- Take a proper lunch break – and do something that’s a total distraction from work.
- Get a good night’s sleep – not getting enough sleep can negatively impact your mental health as well as worsen your productivity at work.
- Get some fresh air – outdoor exercise can boost your mood, even if it’s just a short walk.
- Where possible avoid working long hours – it might help get urgent work done in the short term, but over long periods of time can leave you feeling frazzled.
- Be realistic – you don’t have to be perfect all the time – don’t be too hard on yourself if you don’t get everything right all the time; we all make mistakes.
- Make sure you take a time off work – it doesn’t have to mean going abroad. Simply taking a week off at home can be essential to recharge your batteries.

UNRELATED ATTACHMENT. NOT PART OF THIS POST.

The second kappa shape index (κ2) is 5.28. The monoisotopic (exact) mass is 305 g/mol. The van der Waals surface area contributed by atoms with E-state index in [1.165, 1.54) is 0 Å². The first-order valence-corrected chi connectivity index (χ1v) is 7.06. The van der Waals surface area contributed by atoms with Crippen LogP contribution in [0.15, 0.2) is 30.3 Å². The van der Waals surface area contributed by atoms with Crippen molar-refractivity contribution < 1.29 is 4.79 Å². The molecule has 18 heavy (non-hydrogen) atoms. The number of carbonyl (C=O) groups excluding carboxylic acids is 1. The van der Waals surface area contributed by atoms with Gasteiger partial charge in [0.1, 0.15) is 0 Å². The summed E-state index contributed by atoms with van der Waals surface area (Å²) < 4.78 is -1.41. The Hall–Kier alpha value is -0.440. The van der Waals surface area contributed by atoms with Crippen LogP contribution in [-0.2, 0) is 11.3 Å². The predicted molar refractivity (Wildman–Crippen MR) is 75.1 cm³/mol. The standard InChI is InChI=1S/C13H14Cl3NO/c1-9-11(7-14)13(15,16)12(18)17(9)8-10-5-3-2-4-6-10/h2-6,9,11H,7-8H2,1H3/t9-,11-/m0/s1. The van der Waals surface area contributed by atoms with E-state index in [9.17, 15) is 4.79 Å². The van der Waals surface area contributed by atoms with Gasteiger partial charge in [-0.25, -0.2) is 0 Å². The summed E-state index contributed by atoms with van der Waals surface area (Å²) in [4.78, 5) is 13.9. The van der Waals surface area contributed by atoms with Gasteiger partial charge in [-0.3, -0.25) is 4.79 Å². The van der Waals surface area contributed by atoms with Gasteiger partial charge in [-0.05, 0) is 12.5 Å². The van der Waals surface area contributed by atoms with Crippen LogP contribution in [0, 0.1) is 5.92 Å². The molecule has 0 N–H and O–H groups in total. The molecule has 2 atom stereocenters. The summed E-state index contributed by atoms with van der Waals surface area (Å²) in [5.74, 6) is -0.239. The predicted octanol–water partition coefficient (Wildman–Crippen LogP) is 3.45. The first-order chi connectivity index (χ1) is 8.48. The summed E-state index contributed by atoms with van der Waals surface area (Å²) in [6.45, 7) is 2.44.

- Be assertive – say no if you can’t take on extra demands that are being asked of you.
- Try to take tasks one at a time, until each is finished – if you try to do too many at once, you’re more likely to end up muddled and accomplishing less.
- Reflect on what you have achieved – at the end of each day, sit back and reflect on what you’ve done and what you’ve achieved, rather than spending time worrying about what still needs to be done.
- Leave work at work – whether it’s closing the door behind you as you leave work, or as you sit down on the bus – take a moment to pause and look ahead to the time you have to yourself for the rest of the evening.
Want some more help?
All employees can find information and practical steps to promote wellbeing, tackle stress and poor mental health at work by visiting www.mind.org.uk/work.
With thanks to Mind, Perennial, BIGGA, the IOG, and the groundstaff who volunteered their experiences for this piece.